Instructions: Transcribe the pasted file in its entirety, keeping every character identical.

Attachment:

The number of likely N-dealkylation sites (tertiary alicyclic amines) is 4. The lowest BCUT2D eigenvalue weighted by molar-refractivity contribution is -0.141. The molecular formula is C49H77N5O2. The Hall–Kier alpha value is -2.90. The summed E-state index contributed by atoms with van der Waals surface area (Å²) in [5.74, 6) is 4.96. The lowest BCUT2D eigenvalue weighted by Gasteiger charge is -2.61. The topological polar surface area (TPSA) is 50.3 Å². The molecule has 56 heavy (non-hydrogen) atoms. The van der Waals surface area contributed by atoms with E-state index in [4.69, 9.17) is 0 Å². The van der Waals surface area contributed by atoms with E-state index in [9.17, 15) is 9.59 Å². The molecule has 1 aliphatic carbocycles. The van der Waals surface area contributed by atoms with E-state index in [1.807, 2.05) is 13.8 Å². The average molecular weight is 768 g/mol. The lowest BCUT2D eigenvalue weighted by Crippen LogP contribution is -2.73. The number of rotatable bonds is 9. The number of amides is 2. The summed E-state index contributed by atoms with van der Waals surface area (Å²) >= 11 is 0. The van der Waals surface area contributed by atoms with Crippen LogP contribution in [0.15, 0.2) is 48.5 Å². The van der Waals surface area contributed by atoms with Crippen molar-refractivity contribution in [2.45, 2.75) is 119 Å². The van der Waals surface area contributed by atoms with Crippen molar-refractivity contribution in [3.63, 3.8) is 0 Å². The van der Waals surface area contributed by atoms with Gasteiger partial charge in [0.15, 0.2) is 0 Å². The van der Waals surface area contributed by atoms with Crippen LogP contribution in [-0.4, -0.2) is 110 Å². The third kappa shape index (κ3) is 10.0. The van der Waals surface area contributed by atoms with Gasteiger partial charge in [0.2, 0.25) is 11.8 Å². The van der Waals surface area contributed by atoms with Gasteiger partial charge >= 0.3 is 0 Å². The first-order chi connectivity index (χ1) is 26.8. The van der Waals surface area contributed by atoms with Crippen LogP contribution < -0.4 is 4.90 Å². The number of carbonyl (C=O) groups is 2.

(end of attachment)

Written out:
The number of likely N-dealkylation sites (tertiary alicyclic amines) is 4. The lowest BCUT2D eigenvalue weighted by molar-refractivity contribution is -0.141. The molecular formula is C49H77N5O2. The Hall–Kier alpha value is -2.90. The summed E-state index contributed by atoms with van der Waals surface area (Å²) in [5.74, 6) is 4.96. The lowest BCUT2D eigenvalue weighted by Gasteiger charge is -2.61. The topological polar surface area (TPSA) is 50.3 Å². The molecule has 56 heavy (non-hydrogen) atoms. The van der Waals surface area contributed by atoms with E-state index in [4.69, 9.17) is 0 Å². The van der Waals surface area contributed by atoms with E-state index in [9.17, 15) is 9.59 Å². The molecule has 1 aliphatic carbocycles. The van der Waals surface area contributed by atoms with E-state index in [1.807, 2.05) is 13.8 Å². The average molecular weight is 768 g/mol. The lowest BCUT2D eigenvalue weighted by Crippen LogP contribution is -2.73. The number of rotatable bonds is 9. The number of amides is 2. The summed E-state index contributed by atoms with van der Waals surface area (Å²) >= 11 is 0. The van der Waals surface area contributed by atoms with Crippen LogP contribution in [0.15, 0.2) is 48.5 Å². The van der Waals surface area contributed by atoms with Crippen molar-refractivity contribution in [2.45, 2.75) is 119 Å². The van der Waals surface area contributed by atoms with Crippen molar-refractivity contribution in [3.63, 3.8) is 0 Å². The van der Waals surface area contributed by atoms with Gasteiger partial charge in [0.15, 0.2) is 0 Å². The van der Waals surface area contributed by atoms with Crippen LogP contribution in [-0.4, -0.2) is 110 Å². The third kappa shape index (κ3) is 10.0. The van der Waals surface area contributed by atoms with Gasteiger partial charge in [0.2, 0.25) is 11.8 Å². The van der Waals surface area contributed by atoms with Gasteiger partial charge >= 0.3 is 0 Å². The first-order chi connectivity index (χ1) is 26.8. The van der Waals surface area contributed by atoms with Crippen LogP contribution < -0.4 is 4.90 Å². The number of carbonyl (C=O) groups is 2.